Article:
Friday, October 31, 2008

The Politics of Poetry

A while ago David Orr had a very sharp piece in Poetry about the politics of poetry. He was interested in why it's such a perpetually hot topic. "We don't spend much time wondering what poetry has to do with neuroscience or television writing or college basketball," wrote Orr, "yet these are important areas of American life that involve assertions about truth, form, morality, and the nature of culture—all subjects regularly claimed as poetry's turf."

Around the same time, Lucia Perillo posted to Poetry's Harriet blog about the left-wingishness of many American poets. She speculated that "it may be that poets are aligned with the left because they tend to share the concerns of the poor, or at least the not-rich, having only moderate incomes and job stability." An interesting hypothesis, I thought, but one that doesn't really look all that true: compared to the population as a whole, American poets aren't, as a rule, particularly downtrodden (of course there are exceptions).

Anyway, reading Orr and Perillo got me thinking, and I put together an essay that tries, in its bumbling way, to shed some light on these issues from a sociological perspective. Why do so many poets think of their work as political? Does it make sense for them to do so? And what's with the prevailing left-of-center view (which I share, but which must have some sociological explanation) (which doesn't mean it isn't a valid political viewpoint). The essay I came up with is called "Poetry, Politics, and Leanings-Left" and it's in the November issue of Poetry, and also available online.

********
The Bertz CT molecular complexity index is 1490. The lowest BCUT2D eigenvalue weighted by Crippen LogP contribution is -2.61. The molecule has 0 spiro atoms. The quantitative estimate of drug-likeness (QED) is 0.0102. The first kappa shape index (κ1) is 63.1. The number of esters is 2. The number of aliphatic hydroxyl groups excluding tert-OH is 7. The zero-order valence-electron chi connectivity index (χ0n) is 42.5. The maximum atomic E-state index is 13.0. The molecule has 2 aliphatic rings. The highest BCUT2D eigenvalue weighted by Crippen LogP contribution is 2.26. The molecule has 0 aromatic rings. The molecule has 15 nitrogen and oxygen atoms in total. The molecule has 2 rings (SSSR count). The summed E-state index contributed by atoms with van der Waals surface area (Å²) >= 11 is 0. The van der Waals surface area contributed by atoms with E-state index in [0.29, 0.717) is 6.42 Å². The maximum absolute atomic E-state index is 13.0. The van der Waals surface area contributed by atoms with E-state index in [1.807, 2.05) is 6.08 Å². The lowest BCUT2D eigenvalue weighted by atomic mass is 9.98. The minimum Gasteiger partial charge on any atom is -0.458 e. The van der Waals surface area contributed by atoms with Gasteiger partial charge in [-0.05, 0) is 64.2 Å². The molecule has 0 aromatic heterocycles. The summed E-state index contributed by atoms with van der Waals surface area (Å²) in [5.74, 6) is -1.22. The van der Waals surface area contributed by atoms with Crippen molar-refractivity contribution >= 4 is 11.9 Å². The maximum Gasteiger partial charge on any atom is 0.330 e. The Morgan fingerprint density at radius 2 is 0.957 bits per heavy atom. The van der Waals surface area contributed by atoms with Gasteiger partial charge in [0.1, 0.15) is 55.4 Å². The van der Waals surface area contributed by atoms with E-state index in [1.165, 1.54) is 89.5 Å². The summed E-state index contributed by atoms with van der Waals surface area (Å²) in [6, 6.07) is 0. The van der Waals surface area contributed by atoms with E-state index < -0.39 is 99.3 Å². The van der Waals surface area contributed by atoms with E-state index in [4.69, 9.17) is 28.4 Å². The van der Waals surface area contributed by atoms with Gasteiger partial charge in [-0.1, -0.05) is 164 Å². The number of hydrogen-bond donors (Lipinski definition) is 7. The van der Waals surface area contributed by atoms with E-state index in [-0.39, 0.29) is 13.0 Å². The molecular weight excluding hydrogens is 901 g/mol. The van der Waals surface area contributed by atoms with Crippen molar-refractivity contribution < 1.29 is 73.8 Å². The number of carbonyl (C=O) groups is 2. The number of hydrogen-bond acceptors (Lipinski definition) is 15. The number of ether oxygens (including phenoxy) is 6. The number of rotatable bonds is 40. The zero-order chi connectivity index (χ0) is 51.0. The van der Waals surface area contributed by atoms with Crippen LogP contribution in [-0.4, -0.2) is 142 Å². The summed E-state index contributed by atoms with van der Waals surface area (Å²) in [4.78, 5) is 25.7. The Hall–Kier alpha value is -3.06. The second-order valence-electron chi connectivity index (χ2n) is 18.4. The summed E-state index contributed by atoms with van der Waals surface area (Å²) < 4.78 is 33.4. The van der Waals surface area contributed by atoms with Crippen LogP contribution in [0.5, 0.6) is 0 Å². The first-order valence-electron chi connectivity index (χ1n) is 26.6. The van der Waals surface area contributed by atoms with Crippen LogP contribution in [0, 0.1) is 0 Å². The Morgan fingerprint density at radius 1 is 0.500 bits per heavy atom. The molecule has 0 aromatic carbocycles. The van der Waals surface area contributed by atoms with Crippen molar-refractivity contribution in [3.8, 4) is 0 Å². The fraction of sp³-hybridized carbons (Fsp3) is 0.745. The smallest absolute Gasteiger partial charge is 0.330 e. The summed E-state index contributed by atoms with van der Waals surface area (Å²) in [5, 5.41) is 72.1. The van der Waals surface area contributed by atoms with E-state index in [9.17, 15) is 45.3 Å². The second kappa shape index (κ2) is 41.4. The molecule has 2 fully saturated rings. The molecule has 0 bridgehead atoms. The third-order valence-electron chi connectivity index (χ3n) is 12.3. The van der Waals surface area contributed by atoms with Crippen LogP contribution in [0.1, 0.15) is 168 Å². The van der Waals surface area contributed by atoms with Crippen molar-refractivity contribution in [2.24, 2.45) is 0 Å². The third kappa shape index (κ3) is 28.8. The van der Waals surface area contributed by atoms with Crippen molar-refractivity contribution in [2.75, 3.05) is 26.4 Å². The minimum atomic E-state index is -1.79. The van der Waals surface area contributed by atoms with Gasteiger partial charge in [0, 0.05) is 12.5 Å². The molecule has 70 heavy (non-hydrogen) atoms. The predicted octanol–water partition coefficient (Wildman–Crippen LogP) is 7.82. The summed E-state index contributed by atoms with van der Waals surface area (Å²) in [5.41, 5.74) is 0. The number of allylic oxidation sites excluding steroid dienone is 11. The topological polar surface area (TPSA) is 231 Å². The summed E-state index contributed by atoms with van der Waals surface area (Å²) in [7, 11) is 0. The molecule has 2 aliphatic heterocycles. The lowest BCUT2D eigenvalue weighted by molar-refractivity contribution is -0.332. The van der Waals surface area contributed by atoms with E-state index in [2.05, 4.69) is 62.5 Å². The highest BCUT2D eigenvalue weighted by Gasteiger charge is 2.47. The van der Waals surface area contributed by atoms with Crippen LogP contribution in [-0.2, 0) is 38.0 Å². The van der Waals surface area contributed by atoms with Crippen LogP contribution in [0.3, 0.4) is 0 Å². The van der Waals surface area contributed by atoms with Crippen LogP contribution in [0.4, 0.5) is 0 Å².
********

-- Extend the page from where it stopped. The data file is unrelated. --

I talk about some of the same things I cover in the essay in the last half of this month's Poetry Foundation podcast, "The Savage Detective Turns to Poetry" (I'm not the savage detective: that's the much-more glamorous Roberto BolaƱo, whose poetry is also featured). I thought I was groggy when we recorded the interview, but apparently the jug of java I downed just beforehand had kicked in by the time I started speaking: in contrast to the calm, controlled Don Share and Chris Wiman, I fear I may sound like some kind of jittery fiend, the kind of guy who'd grab you by the elbow on the subway and give you his nine-part theory on how the Aztecs invented the internet. (Did I ever explain how the Aztecs did that? No? Okay! A topic for my next post!).

And speaking of jittery fiends, I'm about to jump back into the fiend-friendly environment that is the blogosphere to read obsessively —nay, with maniacal zeal — about the election! Why? Because it's just like the ending of Peter Pan — you know, the part of the movie where, if we all clap hard enough, Tinkerbell will live. I mean, isn't it true that every time you read an online analysis of a swing state poll, Barack Obama gets just a little closer to the White House?